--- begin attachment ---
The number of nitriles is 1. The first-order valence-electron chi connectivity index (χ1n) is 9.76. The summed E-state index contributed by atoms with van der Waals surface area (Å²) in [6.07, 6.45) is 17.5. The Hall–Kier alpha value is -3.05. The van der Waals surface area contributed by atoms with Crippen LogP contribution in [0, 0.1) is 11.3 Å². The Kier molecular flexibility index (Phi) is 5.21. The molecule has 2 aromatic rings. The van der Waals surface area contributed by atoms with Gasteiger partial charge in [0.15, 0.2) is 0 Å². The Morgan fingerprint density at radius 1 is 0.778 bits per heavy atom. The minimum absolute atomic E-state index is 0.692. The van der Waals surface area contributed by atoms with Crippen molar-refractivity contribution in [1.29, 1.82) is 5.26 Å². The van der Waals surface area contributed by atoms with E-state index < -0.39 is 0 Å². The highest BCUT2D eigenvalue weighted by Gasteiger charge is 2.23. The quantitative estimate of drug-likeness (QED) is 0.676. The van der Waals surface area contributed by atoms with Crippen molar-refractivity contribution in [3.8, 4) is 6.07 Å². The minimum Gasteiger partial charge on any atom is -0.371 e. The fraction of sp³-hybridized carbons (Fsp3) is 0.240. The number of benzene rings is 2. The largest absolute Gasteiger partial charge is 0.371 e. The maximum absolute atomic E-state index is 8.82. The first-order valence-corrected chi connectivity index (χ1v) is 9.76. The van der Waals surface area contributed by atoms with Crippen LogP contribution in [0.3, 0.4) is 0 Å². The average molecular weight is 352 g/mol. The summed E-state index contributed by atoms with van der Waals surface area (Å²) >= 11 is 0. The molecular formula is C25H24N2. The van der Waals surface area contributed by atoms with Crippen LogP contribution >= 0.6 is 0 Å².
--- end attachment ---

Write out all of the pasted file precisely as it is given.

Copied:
The number of nitriles is 1. The first-order valence-electron chi connectivity index (χ1n) is 9.76. The summed E-state index contributed by atoms with van der Waals surface area (Å²) in [6.07, 6.45) is 17.5. The Hall–Kier alpha value is -3.05. The van der Waals surface area contributed by atoms with Crippen LogP contribution in [0, 0.1) is 11.3 Å². The Kier molecular flexibility index (Phi) is 5.21. The molecule has 2 aromatic rings. The van der Waals surface area contributed by atoms with Gasteiger partial charge in [0.15, 0.2) is 0 Å². The Morgan fingerprint density at radius 1 is 0.778 bits per heavy atom. The minimum absolute atomic E-state index is 0.692. The van der Waals surface area contributed by atoms with Crippen molar-refractivity contribution in [1.29, 1.82) is 5.26 Å². The van der Waals surface area contributed by atoms with E-state index < -0.39 is 0 Å². The highest BCUT2D eigenvalue weighted by Gasteiger charge is 2.23. The quantitative estimate of drug-likeness (QED) is 0.676. The van der Waals surface area contributed by atoms with Crippen molar-refractivity contribution in [3.8, 4) is 6.07 Å². The minimum Gasteiger partial charge on any atom is -0.371 e. The fraction of sp³-hybridized carbons (Fsp3) is 0.240. The number of benzene rings is 2. The largest absolute Gasteiger partial charge is 0.371 e. The maximum absolute atomic E-state index is 8.82. The first-order valence-corrected chi connectivity index (χ1v) is 9.76. The van der Waals surface area contributed by atoms with Crippen LogP contribution in [0.3, 0.4) is 0 Å². The average molecular weight is 352 g/mol. The summed E-state index contributed by atoms with van der Waals surface area (Å²) >= 11 is 0. The molecular formula is C25H24N2. The van der Waals surface area contributed by atoms with Crippen LogP contribution >= 0.6 is 0 Å².